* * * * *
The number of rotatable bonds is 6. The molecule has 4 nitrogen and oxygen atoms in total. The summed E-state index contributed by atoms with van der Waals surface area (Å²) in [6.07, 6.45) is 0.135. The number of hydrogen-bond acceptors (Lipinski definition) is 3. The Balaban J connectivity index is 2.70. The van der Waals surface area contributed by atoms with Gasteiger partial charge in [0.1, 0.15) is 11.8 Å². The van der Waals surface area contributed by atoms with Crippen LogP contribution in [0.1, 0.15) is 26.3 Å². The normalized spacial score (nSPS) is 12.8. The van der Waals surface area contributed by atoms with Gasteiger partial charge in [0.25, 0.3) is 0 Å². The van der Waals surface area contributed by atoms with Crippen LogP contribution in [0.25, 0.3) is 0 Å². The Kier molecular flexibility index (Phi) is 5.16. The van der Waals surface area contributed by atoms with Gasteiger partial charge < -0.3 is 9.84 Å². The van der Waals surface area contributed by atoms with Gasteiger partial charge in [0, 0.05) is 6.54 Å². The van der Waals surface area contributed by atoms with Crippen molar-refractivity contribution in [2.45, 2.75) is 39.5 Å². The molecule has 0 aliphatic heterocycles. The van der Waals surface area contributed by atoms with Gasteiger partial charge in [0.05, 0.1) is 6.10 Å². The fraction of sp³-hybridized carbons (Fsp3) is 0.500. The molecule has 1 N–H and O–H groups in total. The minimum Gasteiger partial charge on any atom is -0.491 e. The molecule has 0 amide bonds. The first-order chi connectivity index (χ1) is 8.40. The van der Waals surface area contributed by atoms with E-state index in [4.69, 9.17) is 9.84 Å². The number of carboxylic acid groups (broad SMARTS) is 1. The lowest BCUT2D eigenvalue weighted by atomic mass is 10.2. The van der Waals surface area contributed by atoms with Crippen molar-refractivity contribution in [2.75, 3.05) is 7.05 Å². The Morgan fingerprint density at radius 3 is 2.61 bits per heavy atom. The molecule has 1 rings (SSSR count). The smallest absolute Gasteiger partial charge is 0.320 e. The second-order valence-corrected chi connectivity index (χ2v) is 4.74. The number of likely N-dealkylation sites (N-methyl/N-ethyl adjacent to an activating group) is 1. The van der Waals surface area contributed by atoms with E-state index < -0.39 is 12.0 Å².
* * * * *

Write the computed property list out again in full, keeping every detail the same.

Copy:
The number of rotatable bonds is 6. The molecule has 4 nitrogen and oxygen atoms in total. The summed E-state index contributed by atoms with van der Waals surface area (Å²) in [6.07, 6.45) is 0.135. The number of hydrogen-bond acceptors (Lipinski definition) is 3. The Balaban J connectivity index is 2.70. The van der Waals surface area contributed by atoms with Gasteiger partial charge in [0.1, 0.15) is 11.8 Å². The van der Waals surface area contributed by atoms with Crippen LogP contribution in [0.1, 0.15) is 26.3 Å². The normalized spacial score (nSPS) is 12.8. The van der Waals surface area contributed by atoms with Gasteiger partial charge in [0.25, 0.3) is 0 Å². The van der Waals surface area contributed by atoms with Crippen LogP contribution in [0.25, 0.3) is 0 Å². The Kier molecular flexibility index (Phi) is 5.16. The van der Waals surface area contributed by atoms with Gasteiger partial charge < -0.3 is 9.84 Å². The van der Waals surface area contributed by atoms with Gasteiger partial charge in [0, 0.05) is 6.54 Å². The van der Waals surface area contributed by atoms with Crippen molar-refractivity contribution in [2.45, 2.75) is 39.5 Å². The molecule has 0 aliphatic heterocycles. The van der Waals surface area contributed by atoms with Gasteiger partial charge in [0.05, 0.1) is 6.10 Å². The fraction of sp³-hybridized carbons (Fsp3) is 0.500. The molecule has 1 N–H and O–H groups in total. The minimum Gasteiger partial charge on any atom is -0.491 e. The molecule has 0 amide bonds. The first-order chi connectivity index (χ1) is 8.40. The van der Waals surface area contributed by atoms with E-state index in [4.69, 9.17) is 9.84 Å². The number of carboxylic acid groups (broad SMARTS) is 1. The lowest BCUT2D eigenvalue weighted by atomic mass is 10.2. The van der Waals surface area contributed by atoms with Crippen molar-refractivity contribution in [2.75, 3.05) is 7.05 Å². The Morgan fingerprint density at radius 3 is 2.61 bits per heavy atom. The molecule has 1 rings (SSSR count). The smallest absolute Gasteiger partial charge is 0.320 e. The second-order valence-corrected chi connectivity index (χ2v) is 4.74. The number of likely N-dealkylation sites (N-methyl/N-ethyl adjacent to an activating group) is 1. The van der Waals surface area contributed by atoms with E-state index < -0.39 is 12.0 Å².